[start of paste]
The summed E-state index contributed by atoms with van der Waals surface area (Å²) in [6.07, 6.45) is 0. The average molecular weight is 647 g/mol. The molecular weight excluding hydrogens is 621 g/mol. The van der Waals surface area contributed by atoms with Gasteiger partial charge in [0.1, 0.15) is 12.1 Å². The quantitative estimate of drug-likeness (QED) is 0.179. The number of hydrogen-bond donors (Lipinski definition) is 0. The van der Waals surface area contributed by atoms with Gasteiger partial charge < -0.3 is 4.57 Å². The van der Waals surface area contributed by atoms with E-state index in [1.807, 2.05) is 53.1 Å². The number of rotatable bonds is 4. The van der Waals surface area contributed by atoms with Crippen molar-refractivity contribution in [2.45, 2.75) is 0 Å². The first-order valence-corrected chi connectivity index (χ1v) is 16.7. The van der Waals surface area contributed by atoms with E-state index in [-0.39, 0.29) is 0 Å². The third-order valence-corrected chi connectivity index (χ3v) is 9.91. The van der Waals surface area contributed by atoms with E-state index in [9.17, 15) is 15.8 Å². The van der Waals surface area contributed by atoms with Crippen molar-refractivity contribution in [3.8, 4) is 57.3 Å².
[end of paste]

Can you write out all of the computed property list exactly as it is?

The summed E-state index contributed by atoms with van der Waals surface area (Å²) in [6.07, 6.45) is 0. The average molecular weight is 647 g/mol. The molecular weight excluding hydrogens is 621 g/mol. The van der Waals surface area contributed by atoms with Gasteiger partial charge in [0.1, 0.15) is 12.1 Å². The quantitative estimate of drug-likeness (QED) is 0.179. The number of hydrogen-bond donors (Lipinski definition) is 0. The van der Waals surface area contributed by atoms with Gasteiger partial charge < -0.3 is 4.57 Å². The van der Waals surface area contributed by atoms with E-state index in [1.807, 2.05) is 53.1 Å². The number of rotatable bonds is 4. The van der Waals surface area contributed by atoms with Crippen molar-refractivity contribution in [2.45, 2.75) is 0 Å². The first-order valence-corrected chi connectivity index (χ1v) is 16.7. The van der Waals surface area contributed by atoms with E-state index in [-0.39, 0.29) is 0 Å². The third-order valence-corrected chi connectivity index (χ3v) is 9.91. The van der Waals surface area contributed by atoms with E-state index in [9.17, 15) is 15.8 Å². The van der Waals surface area contributed by atoms with Crippen molar-refractivity contribution in [3.8, 4) is 57.3 Å².